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|Title:||Revegetation and selected terrain disturbances along the trans-Alaska pipeline, 1975-1978|
|Authors:||Alyeska Pipeline Service Company.|
United States. Federal Highway Administration.
Johnson, L. A. (Lawrence A.)
|Publisher:||Cold Regions Research and Engineering Laboratory (U.S.)|
Engineer Research and Development Center (U.S.)
|Series/Report no.:||CRREL report ; 81-12.|
Abstract: Revegetation techniques along the Trans-Alaska pipeline as employed by Alyeska Pipeline Service Company during the 1975-1978 summers were observed. Objectives included determining the success of treatments, identifying problem areas, and noticing long-term implications. Observations and photographs at 60 sites located along the trans-Alaska pipeline indicated frequent occurrence of successful revegetwtion as well as frequent problems, such as erosion, slope instability, poor scheduling of seed application, occurrence of weed species, failure to optimally reuse topsoil and fine-grained soil, and low rates of native species reinvasion. Alyeska's visual impact engineering was observed to be very successful, as shown by high first-season survival. However, a related program for establishing willow cuttings was unsuccessful in 1977 but appeared very promising in 1978 largely due to improved management and more favorable growing conditions. Terrain disturbances due to the construction of the fuel gas line, snowpads, and oil spills were examined to identify and describe related environmental impacts on natural vegetation. Proper construction and use of snowpads minimized the extent and severity of disturbance. Crude oil spills, although damaging to vegetation, did not cause total kill of vegetation, and certain types of spills may have only short-term effects. Results of restoration research by CRREL along the trans-Alaska pipeline are discussed.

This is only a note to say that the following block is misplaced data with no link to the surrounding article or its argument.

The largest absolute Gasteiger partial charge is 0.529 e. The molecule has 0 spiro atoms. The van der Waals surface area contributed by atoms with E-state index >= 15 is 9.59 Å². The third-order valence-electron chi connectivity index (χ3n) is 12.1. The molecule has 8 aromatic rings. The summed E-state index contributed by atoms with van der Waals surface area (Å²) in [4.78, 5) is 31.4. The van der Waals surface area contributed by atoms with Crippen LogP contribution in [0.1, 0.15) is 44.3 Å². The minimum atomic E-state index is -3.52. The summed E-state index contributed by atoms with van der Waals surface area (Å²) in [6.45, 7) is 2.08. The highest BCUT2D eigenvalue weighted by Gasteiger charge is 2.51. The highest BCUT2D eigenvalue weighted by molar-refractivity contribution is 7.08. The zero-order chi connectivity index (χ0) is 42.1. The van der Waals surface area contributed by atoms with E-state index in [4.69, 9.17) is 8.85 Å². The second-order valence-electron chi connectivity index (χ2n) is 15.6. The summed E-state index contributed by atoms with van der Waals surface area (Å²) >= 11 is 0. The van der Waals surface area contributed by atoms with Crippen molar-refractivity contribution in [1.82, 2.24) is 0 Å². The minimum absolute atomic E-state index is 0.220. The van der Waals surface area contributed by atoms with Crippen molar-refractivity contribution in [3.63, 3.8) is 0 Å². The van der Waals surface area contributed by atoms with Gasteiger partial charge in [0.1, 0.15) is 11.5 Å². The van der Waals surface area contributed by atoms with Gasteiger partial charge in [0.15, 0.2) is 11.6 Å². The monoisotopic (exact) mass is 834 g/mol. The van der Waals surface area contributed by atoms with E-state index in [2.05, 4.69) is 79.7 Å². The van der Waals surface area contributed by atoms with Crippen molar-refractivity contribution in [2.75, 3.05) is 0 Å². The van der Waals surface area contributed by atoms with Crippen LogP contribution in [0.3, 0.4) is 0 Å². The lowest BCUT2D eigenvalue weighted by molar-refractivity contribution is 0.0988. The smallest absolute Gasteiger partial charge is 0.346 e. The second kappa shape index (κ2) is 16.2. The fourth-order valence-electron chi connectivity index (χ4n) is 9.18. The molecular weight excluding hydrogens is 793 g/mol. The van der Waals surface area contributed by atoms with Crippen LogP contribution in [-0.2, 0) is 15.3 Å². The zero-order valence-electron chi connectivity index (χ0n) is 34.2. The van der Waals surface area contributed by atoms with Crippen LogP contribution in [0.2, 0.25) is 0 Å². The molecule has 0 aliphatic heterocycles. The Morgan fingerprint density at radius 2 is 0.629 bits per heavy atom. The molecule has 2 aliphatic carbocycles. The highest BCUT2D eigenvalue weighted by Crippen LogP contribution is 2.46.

|Appears in Collections:||CRREL Report|